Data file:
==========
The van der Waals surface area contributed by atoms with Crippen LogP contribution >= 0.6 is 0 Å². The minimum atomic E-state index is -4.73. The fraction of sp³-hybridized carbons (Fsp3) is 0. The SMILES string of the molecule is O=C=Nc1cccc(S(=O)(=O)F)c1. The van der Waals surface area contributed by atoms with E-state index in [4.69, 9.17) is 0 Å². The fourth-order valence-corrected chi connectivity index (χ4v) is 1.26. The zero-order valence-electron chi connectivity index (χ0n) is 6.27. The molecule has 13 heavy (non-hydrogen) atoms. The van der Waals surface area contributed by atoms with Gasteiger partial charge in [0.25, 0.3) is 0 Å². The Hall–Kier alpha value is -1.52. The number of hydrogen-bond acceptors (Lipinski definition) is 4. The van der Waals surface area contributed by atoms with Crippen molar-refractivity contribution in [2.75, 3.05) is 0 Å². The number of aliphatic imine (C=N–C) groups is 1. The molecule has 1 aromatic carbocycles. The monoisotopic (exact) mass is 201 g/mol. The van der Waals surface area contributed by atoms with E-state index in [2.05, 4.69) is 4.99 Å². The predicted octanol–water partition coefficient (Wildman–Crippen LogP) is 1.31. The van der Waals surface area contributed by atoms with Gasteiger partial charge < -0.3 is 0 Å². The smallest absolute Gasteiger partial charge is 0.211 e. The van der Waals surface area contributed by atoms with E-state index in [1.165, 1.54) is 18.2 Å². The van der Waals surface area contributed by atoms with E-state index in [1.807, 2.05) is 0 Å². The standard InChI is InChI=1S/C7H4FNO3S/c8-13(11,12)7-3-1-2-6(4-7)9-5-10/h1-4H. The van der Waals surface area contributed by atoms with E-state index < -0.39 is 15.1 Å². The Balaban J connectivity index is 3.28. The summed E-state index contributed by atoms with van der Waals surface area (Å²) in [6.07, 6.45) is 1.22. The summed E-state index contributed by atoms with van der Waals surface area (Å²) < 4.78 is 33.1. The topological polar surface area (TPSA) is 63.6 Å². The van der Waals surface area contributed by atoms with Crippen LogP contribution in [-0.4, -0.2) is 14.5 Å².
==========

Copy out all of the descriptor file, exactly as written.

The van der Waals surface area contributed by atoms with Crippen LogP contribution >= 0.6 is 0 Å². The minimum atomic E-state index is -4.73. The fraction of sp³-hybridized carbons (Fsp3) is 0. The SMILES string of the molecule is O=C=Nc1cccc(S(=O)(=O)F)c1. The van der Waals surface area contributed by atoms with E-state index in [4.69, 9.17) is 0 Å². The fourth-order valence-corrected chi connectivity index (χ4v) is 1.26. The zero-order valence-electron chi connectivity index (χ0n) is 6.27. The molecule has 13 heavy (non-hydrogen) atoms. The van der Waals surface area contributed by atoms with Gasteiger partial charge in [0.25, 0.3) is 0 Å². The Hall–Kier alpha value is -1.52. The number of hydrogen-bond acceptors (Lipinski definition) is 4. The van der Waals surface area contributed by atoms with Crippen molar-refractivity contribution in [2.75, 3.05) is 0 Å². The number of aliphatic imine (C=N–C) groups is 1. The molecule has 1 aromatic carbocycles. The monoisotopic (exact) mass is 201 g/mol. The van der Waals surface area contributed by atoms with E-state index in [2.05, 4.69) is 4.99 Å². The predicted octanol–water partition coefficient (Wildman–Crippen LogP) is 1.31. The van der Waals surface area contributed by atoms with Gasteiger partial charge < -0.3 is 0 Å². The smallest absolute Gasteiger partial charge is 0.211 e. The van der Waals surface area contributed by atoms with E-state index in [1.165, 1.54) is 18.2 Å². The van der Waals surface area contributed by atoms with E-state index in [1.807, 2.05) is 0 Å². The standard InChI is InChI=1S/C7H4FNO3S/c8-13(11,12)7-3-1-2-6(4-7)9-5-10/h1-4H. The van der Waals surface area contributed by atoms with E-state index < -0.39 is 15.1 Å². The Balaban J connectivity index is 3.28. The summed E-state index contributed by atoms with van der Waals surface area (Å²) in [6.07, 6.45) is 1.22. The summed E-state index contributed by atoms with van der Waals surface area (Å²) < 4.78 is 33.1. The topological polar surface area (TPSA) is 63.6 Å². The van der Waals surface area contributed by atoms with Crippen LogP contribution in [-0.4, -0.2) is 14.5 Å².